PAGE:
Vernier Software and Technology
Vernier Software & Technology

Macromolecules: Experiments with Protein

Figure from experiment 17 from Advanced Biology with Vernier

Introduction

This exercise is designed to introduce you to the study of macromolecules. Proteins, DNA, RNA, and polysaccharides such as starch, glycogen, and cellulose are all macromolecules. Macromolecules are formed by connecting many smaller molecules together. The individual components of a macromolecule are referred to as monomers. Proteins are composed of monomers called amino acids. All amino acids have a carboxyl group, an amino group, and a central or alpha carbon. The central carbon of each amino acid contains a side chain that is often referred to as an R group. Amino acids form polymers when the carboxyl group and amino group of two amino acids form a peptide bond as shown in Figure 1. Water and a dipeptide are formed in the reaction. More amino acids can be added to the carboxyl group of this dipeptide until a polypeptide is formed.

There are 20 different amino acids that are found in proteins, and each one has a different R-group. These side chains are very important because they impart each amino acid with different characteristics. Amino acids can be characterized as polar, nonpolar, or charged. Charged amino acids are further characterized as acid or basic. Uncharged amino acids can be considered neutral. Aspartic acid is acidic, lysine is basic, and alanine is neutral. The sequence of amino acids that make up a polypeptide are referred to as the primary structure of the protein. The primary structure determines how the protein will fold, which will determine its function. The shapes within a polypeptide are referred to as the secondary structure. The three dimensional structure of an entire polypeptide is referred to as its tertiary structure.

In this exercise you will use the Bradford assay to determine the protein content of two samples. The Bradford assays is an extremely sensitive assay for protein. The Bradford reagent contains a dye called Coomassie G-250 that can interact with the R-group of specific amino acids. One of your samples is milk. The dominant protein in milk is called casein, which is composed of 224 amino acids. Thirteen of these amino acids react with the dye in the Bradford reagent. These amino acids include one tryptophan, four arginines, four tyrosines, and four histidines.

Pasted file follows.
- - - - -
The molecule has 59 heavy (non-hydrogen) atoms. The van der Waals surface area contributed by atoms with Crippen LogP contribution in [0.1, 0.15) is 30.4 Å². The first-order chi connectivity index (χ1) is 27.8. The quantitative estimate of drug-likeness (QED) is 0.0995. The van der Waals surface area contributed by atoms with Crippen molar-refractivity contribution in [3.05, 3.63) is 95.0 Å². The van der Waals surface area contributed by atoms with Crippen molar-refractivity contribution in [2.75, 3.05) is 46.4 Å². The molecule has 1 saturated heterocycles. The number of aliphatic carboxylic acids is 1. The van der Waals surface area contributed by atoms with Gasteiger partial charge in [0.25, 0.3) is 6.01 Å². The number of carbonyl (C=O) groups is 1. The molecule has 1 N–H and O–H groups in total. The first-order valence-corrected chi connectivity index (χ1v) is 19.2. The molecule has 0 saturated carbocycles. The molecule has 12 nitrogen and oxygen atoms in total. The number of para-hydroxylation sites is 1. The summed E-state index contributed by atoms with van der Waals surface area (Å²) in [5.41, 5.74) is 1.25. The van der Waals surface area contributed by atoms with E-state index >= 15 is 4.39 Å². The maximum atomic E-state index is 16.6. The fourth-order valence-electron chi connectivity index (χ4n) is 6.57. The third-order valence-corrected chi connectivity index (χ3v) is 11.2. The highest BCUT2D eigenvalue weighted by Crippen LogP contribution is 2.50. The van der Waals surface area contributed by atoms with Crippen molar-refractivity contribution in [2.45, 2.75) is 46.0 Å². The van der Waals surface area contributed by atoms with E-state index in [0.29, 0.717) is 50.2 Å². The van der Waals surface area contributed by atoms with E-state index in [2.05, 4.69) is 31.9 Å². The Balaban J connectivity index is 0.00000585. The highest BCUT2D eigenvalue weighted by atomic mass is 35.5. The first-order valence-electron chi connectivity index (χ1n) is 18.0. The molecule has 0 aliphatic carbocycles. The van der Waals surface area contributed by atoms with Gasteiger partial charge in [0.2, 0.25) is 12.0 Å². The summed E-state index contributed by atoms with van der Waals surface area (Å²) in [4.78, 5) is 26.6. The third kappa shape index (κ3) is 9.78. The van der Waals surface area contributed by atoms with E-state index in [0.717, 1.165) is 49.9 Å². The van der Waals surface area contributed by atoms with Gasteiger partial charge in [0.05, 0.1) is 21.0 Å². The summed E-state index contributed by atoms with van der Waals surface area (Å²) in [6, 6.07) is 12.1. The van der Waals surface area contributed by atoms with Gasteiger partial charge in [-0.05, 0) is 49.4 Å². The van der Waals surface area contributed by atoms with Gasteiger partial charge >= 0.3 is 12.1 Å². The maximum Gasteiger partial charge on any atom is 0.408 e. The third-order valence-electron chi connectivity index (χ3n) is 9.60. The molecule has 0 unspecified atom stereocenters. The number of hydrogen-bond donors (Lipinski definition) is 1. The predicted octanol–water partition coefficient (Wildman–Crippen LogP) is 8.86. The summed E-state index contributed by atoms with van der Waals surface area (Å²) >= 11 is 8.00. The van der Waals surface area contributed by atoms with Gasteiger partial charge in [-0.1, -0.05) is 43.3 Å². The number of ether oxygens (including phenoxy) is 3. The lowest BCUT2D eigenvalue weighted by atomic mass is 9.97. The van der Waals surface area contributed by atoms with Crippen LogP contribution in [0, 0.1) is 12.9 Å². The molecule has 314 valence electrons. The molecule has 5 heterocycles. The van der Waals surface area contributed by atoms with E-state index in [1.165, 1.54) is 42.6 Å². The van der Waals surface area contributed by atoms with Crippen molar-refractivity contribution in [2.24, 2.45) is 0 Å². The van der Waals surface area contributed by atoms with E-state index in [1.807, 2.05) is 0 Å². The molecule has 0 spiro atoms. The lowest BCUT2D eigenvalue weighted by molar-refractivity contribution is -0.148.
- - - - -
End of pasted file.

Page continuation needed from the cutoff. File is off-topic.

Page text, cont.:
Objectives

In this experiment, you will

  • Create a standard protein curve using the Bradford assay.
  • Determine the protein concentration of milk and a high protein drink. 
  • Determine if the Bradford assay can detect both proteins and amino acids.
  • Determine if the Biuret assay can detect both proteins and amino acids.

Sensors and Equipment

This experiment features the following Vernier sensors and equipment.

Additional Requirements

You may also need an interface and software for data collection. What do I need for data collection?

Standards Correlations

See all standards correlations for Advanced Biology with Vernier »

Experiment 17 from Advanced Biology with Vernier Lab Book

<em>Advanced Biology with Vernier</em> book cover

Included in the Lab Book

Vernier lab books include word-processing files of the student instructions, essential teacher information, suggested answers, sample data and graphs, and more.

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